The proposal is one of a raft of measures outlined in this week's Green Paper on welfare reform, which aims to cut the £12.5 billion incapacity benefits bill.
Work and pensions secretary John Hutton rejected suggestions that he would name and shame GPs who signed huge numbers of people on to incapacity benefits. But he told the BBC that he might monitor their performance.
The GPC said it would not object to sick note monitoring, provided huge variances due to different patient populations were taken into account, a BMA spokeswoman told GP.
Mr Hutton's proposals distinguish between the severely sick or disabled, who would receive more financial help, and less seriously disabled claimants, where the priority is returning them to work.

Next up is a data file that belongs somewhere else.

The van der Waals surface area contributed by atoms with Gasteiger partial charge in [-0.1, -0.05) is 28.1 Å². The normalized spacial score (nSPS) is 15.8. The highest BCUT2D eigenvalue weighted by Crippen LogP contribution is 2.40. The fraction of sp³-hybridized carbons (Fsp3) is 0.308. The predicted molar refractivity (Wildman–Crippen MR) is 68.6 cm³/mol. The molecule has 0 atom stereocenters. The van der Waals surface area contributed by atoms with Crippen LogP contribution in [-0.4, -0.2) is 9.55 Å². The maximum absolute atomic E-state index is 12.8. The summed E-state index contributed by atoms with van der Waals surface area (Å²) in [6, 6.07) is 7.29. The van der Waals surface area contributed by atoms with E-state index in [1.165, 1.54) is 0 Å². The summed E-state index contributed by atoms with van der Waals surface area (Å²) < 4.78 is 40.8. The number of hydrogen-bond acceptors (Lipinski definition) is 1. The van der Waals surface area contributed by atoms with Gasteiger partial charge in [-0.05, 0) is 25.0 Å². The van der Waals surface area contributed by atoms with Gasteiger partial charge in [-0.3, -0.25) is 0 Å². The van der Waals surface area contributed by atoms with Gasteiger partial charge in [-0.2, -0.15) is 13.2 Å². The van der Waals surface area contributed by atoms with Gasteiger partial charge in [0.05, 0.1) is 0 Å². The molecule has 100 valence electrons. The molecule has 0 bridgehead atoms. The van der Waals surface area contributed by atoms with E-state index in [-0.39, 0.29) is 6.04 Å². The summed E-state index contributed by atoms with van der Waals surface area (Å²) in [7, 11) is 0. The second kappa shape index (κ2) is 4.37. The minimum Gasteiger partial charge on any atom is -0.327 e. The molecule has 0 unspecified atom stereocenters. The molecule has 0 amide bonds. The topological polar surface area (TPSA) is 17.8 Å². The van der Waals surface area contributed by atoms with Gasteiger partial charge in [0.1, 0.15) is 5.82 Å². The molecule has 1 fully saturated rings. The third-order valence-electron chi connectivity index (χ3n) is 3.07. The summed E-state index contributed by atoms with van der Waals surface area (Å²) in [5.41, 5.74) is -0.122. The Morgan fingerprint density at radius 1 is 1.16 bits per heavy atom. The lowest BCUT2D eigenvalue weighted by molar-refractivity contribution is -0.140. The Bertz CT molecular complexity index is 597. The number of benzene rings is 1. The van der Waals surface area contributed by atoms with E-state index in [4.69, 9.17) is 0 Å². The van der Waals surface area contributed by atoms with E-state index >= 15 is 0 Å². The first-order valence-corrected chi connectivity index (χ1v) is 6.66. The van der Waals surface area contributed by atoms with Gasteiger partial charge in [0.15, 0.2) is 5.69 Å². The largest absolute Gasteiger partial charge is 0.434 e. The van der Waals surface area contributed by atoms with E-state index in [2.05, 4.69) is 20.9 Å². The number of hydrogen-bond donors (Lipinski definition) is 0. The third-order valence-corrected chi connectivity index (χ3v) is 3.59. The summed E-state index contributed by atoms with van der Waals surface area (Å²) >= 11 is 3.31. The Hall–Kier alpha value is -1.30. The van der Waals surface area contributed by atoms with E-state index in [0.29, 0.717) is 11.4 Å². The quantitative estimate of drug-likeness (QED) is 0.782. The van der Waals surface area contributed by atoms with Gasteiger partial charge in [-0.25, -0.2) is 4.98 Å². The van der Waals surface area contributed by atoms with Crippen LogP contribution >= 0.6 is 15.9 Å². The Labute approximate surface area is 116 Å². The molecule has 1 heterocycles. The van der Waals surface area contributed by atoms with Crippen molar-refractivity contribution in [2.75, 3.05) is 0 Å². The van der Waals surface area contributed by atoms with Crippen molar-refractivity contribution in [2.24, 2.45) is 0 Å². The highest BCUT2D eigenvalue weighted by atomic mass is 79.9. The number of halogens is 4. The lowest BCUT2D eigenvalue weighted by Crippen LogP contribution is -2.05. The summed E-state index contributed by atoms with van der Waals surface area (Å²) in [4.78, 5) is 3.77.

There will be a more stringent assessment process for incapacity benefit.
Benefits will be cut if claimants refuse to co-operate.
Mr Hutton said he would like to meet GPs to discuss his plans. He wants to encourage GPs to consider alternatives to writing sick notes. This could include collaborating with surgery-based employment advisers.
GPC chairman Dr Hamish Meldrum said that GPs were duty-bound to act on behalf of their patients, not as an arm of the Department for Work and Pensions.